Google files lawsuit against Russian botnet operators
Google has launched legal action against a group of Russian hackers in what it claims is the world’s first lawsuit against a blockchain-enabled botnet.
Known as Glupteba, the botnet compromised approximately 1 million Windows devices globally, stealing victims’ personal data and using the infected machines to mine cryptocurrencies and funnel third party Internet traffic.
The sophisticated botnet was disrupted by Google, whose team managed to sever the hackers’ control over Glupteba by disrupting its key command & control (C2) infrastructure.
The tech giant also partnered with CloudFlare to take down servers belonging to Glupteba and place warning signs in front of the malicious domain names.
However, Google said on Tuesday that the measures were temporary and that it expects the hackers to regain control over the botnet in the future.
Hence, the tech giant has also filed a lawsuit against Glupteba’s operators, including two Russian nationals known as Dmitry Starovikov and Alexander Filippov, as well as 15 unnamed accomplices who are all believed to be based in Russia.
The lawsuit was filed in the Southern District of New York and accuses the defendants of computer fraud and abuse, trademark infringement, wire fraud, identity fraud, and access device fraud.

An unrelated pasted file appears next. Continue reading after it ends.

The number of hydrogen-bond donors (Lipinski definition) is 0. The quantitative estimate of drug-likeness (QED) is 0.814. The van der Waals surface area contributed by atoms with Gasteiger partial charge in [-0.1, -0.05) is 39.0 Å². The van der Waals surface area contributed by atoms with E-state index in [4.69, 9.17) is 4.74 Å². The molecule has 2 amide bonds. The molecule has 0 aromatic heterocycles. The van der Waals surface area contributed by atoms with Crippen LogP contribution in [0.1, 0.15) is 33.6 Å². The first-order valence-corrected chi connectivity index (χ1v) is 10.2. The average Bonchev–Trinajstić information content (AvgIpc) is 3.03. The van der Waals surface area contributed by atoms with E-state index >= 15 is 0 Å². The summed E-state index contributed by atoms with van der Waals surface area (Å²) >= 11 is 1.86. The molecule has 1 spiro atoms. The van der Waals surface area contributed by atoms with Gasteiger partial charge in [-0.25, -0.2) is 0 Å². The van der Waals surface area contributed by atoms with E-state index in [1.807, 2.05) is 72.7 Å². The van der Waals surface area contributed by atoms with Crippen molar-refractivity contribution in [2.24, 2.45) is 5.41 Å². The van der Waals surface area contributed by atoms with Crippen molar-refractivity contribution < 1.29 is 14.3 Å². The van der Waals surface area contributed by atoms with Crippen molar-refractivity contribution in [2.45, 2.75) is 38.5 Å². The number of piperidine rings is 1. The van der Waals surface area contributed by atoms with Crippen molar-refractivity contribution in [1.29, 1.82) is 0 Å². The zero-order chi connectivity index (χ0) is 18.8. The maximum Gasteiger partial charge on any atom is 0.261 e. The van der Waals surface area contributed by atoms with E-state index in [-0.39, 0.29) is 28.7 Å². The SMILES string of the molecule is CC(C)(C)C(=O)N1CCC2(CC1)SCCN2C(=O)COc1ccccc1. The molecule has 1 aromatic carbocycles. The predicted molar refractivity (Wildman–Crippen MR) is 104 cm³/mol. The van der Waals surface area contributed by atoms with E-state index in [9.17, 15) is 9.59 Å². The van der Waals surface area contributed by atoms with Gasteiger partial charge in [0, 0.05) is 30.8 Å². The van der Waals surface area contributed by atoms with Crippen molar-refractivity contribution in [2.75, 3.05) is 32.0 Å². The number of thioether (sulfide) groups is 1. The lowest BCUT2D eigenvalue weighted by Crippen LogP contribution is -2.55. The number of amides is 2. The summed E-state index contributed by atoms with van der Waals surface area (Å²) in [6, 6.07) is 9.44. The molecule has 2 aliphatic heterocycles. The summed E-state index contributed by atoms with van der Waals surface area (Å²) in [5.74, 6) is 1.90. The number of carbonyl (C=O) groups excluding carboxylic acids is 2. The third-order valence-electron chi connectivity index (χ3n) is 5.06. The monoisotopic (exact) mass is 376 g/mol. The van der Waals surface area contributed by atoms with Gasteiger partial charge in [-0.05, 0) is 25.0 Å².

Google also filed a temporary restraining order against the hackers in an attempt to bolster its technical disruption effort.
In a joint blog post, Google’s Security VP Royal Hansen and general counsel Halimah DeLaine Prado said that the lawsuit is the first of its kind against a blockchain-enabled botnet.
“We think [the lawsuit] will set a precedent, create legal liability for the botnet operators, and help deter future activity,” they stated.
In the last year, Google had taken down 63 million Google Docs, 1,183 Google Accounts, 908 Cloud Projects, and 870 Google Ads accounts associated with Glupteba, with an additional 130 Google accounts “in the last few days”.
It also issued warnings to 3.5 million users before downloading a malicious file through Google Safe Browsing warnings.
The news comes just hours after Russia fined Google 9 million roubles (€107,800) as penalty for failing to delete content deemed illegal by the country’s government.
© Dennis Publishing
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